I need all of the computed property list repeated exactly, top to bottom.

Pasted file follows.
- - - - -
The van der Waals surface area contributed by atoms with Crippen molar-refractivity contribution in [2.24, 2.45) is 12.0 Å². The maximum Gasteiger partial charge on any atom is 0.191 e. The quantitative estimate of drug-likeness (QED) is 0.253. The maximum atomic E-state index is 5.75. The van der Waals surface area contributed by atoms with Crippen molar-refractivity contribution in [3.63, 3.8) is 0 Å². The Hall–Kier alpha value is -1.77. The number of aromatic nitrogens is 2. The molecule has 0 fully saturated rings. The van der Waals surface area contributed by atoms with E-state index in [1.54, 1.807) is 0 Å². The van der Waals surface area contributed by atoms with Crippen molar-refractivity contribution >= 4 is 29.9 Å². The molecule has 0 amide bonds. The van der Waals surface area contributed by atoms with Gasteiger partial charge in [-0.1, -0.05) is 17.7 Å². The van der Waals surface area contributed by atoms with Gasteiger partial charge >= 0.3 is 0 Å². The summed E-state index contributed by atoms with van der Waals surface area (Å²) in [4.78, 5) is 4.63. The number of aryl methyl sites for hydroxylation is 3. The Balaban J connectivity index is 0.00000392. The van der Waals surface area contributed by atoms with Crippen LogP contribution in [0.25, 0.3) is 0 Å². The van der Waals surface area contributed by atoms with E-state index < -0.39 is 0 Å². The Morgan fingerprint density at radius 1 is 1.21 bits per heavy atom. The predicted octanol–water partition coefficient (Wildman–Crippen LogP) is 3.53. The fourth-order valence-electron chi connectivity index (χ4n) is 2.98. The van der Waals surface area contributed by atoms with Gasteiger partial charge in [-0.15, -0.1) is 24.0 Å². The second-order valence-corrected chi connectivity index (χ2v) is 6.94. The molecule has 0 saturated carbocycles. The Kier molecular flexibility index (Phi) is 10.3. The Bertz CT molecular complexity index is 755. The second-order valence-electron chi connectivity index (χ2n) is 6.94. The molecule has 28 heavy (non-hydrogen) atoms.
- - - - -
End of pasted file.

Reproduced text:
The van der Waals surface area contributed by atoms with Crippen molar-refractivity contribution in [2.24, 2.45) is 12.0 Å². The maximum Gasteiger partial charge on any atom is 0.191 e. The quantitative estimate of drug-likeness (QED) is 0.253. The maximum atomic E-state index is 5.75. The van der Waals surface area contributed by atoms with Crippen molar-refractivity contribution in [3.63, 3.8) is 0 Å². The Hall–Kier alpha value is -1.77. The number of aromatic nitrogens is 2. The molecule has 0 fully saturated rings. The van der Waals surface area contributed by atoms with E-state index in [1.54, 1.807) is 0 Å². The van der Waals surface area contributed by atoms with Crippen molar-refractivity contribution >= 4 is 29.9 Å². The molecule has 0 amide bonds. The van der Waals surface area contributed by atoms with Gasteiger partial charge in [-0.1, -0.05) is 17.7 Å². The van der Waals surface area contributed by atoms with Gasteiger partial charge >= 0.3 is 0 Å². The summed E-state index contributed by atoms with van der Waals surface area (Å²) in [4.78, 5) is 4.63. The number of aryl methyl sites for hydroxylation is 3. The Balaban J connectivity index is 0.00000392. The van der Waals surface area contributed by atoms with Crippen LogP contribution in [0.25, 0.3) is 0 Å². The van der Waals surface area contributed by atoms with E-state index < -0.39 is 0 Å². The Morgan fingerprint density at radius 1 is 1.21 bits per heavy atom. The predicted octanol–water partition coefficient (Wildman–Crippen LogP) is 3.53. The fourth-order valence-electron chi connectivity index (χ4n) is 2.98. The van der Waals surface area contributed by atoms with Gasteiger partial charge in [-0.15, -0.1) is 24.0 Å². The second-order valence-corrected chi connectivity index (χ2v) is 6.94. The molecule has 0 saturated carbocycles. The Kier molecular flexibility index (Phi) is 10.3. The Bertz CT molecular complexity index is 755. The second-order valence-electron chi connectivity index (χ2n) is 6.94. The molecule has 28 heavy (non-hydrogen) atoms.